For starters: When I was in seventh grade my mom made me go out for the cross country team because she didn’t want me spending all my time at home watching reruns of Drake & Josh and eating Doritos. Man did I despise running. It baffled me; like why would anyone willfully subject his or herself to that sort of pain? Not to mention I sucked, amplifying the awfulness infinitely. Anyways, fast-forward a year and I meet this kid, Riley, on the first day of practice. Yes! Someone to hide in the woods with during workouts. However, to my dismay, he had no intention of slacking off. Whether fueled by the fact that his parents were running nuts (we’re talking dozens of marathons) or maybe he was just crazy, Riley was convinced running was a fantastic thing to do. He gained satisfaction not from race times, but from the fact that it was an activity that was really difficult to do and there is something inherently awesome about being out in a snowstorm at six in the morning on a Saturday putting on the miles. Unfortunately, Riley was too good at soccer to stick with cross for too long. However, thanks to him, I sure did. It’s an activity that changed my life, and if it wasn’t for him sharing his enthusiasm for doing awesome things with me in the fall of 2010, I have no idea where I would be today. Oh, and although he may have retired from the sport early, it didn’t stop him from running a marathon in 2015. Through Disney World. How awesome is that?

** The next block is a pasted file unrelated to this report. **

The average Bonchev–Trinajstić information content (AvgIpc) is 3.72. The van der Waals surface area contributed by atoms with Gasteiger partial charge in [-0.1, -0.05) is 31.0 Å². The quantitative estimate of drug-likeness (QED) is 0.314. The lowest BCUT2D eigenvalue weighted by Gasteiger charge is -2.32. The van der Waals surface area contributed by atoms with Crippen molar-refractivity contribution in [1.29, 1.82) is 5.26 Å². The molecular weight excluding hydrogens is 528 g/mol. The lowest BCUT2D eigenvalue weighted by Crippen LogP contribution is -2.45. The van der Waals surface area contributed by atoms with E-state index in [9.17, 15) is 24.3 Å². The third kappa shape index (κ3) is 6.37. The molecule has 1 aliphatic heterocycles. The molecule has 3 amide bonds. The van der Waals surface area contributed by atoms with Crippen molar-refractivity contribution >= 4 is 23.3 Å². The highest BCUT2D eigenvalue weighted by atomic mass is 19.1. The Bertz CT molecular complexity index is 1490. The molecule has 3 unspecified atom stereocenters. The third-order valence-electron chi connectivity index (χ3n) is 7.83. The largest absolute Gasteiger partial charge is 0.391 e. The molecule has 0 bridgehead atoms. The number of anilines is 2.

Awesome Item 2: Gratitude. The first few times I hung out with Riley I was struck by the way he always thanked me before we parted ways. He’d say something along the lines of “Hey man, thanks so much for including me, I really appreciate it,” which might not seem overly extraordinary, but it’s just that he says this with such genuine appreciation and consistency that it’s hard to miss. Now, six years later, rare is the time Riley won’t thank you for sharing time with him. Even if you just spend the day sitting around and doing nothing of note, he recognizes how incredible it is to share any sort of experience with other people that care about you, and never forgets to acknowledge that. It is an awesome thing to do that only adds to this kid’s net awesomeness.